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3. Accept Changes Due to Lupus

When someone has lupus, they often have to make major changes in their lives. They may not be able to do the activities and tasks they were used to doing. Depending on your relationship, these tasks may shift to you.

“The roles in your relationship may change and you need to be prepared for this,” says Borys. “If your partner usually takes care of all the household chores or the children or earns the income for the family, it’s possible these responsibilities may shift to you.”

Change can be difficult, especially when it affects your personal relationships. But accepting the changes that lupus brings can help you move forward.

“I tell patients and their loved ones that you need to let go of what was, and what could have been in order to enjoy what is and what still can be,” says Meenakshi Jolly, MD, MS, director of the Rush Lupus Clinic and Assistant Professor of Medicine and Behavioral Medicine at Rush University. “Once you accept this, it often makes living with lupus a lot easier to handle.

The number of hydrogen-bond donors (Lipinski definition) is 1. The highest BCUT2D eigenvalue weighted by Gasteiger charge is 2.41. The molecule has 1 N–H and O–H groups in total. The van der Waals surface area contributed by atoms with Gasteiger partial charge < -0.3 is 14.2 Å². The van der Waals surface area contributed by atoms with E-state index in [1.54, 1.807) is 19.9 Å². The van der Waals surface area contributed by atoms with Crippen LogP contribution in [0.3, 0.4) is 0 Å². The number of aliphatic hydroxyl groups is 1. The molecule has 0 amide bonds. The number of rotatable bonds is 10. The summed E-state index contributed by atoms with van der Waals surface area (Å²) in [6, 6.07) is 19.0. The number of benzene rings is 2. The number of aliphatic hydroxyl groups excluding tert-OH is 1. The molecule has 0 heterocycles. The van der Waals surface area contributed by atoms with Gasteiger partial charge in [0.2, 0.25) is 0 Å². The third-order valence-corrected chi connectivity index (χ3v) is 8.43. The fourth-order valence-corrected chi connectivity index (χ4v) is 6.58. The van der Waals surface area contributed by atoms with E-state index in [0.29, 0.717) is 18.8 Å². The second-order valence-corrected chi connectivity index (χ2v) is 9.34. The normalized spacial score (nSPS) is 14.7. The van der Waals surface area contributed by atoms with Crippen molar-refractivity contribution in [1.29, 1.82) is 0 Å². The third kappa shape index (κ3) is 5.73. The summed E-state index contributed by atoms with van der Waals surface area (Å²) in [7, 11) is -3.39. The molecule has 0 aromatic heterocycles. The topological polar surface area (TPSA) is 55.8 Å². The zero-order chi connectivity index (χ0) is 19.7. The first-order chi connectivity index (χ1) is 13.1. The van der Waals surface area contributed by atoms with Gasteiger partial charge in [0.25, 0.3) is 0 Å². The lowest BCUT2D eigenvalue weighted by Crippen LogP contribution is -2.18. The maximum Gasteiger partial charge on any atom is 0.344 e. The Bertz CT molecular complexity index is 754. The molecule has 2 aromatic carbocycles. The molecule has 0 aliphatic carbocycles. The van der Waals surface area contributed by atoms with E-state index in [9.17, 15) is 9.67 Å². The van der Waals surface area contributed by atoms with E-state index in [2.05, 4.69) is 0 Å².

4. Ask What Your Loved One With Lupus Needs

If you’d like to help your loved one in some way, but aren’t sure what she needs, just ask. “It may sound simple, but many people assume they know what the other person needs, so they don’t even bother to ask,” says Spector. “There can be a lot of variation with lupus, so what someone needs help with on one day may be very different than what they need on another day. The only way you will know for certain is to ask.”

In some cases, it can be helpful to suggest specific ways you are willing to help. For example, ask if you can pick up the kids from school or get something from the store. “It can be helpful to make the offer specific and not open-ended, but make sure you ask first, rather than just doing it,” says Spector. Don’t assume that your loved one can’t do something; instead make it a genuine offer of help if needed.

“It’s really frustrating when people automatically assume I can’t do something,” says Adam Brown, 26, who was diagnosed with lupus in 2007. “I like to at least be given the option. And in many cases, I can do a lot more than what people assume.”

5. Offer a Gentle Nudge When Needed

“It’s good to have encouragement,” says Brown. “It can be helpful to hear things like ‘I know you can do this’ or ‘I think it will be helpful for you to do this.’ But you want to be careful not to nag.”

If you sense your loved one is feeling down, suggest doing something fun together. For example you can offer to pick up a movie you both love or takeout from your favorite restaurant. You may also suggest that he join a support group for people with lupus to get additional lupus support and encouragement.

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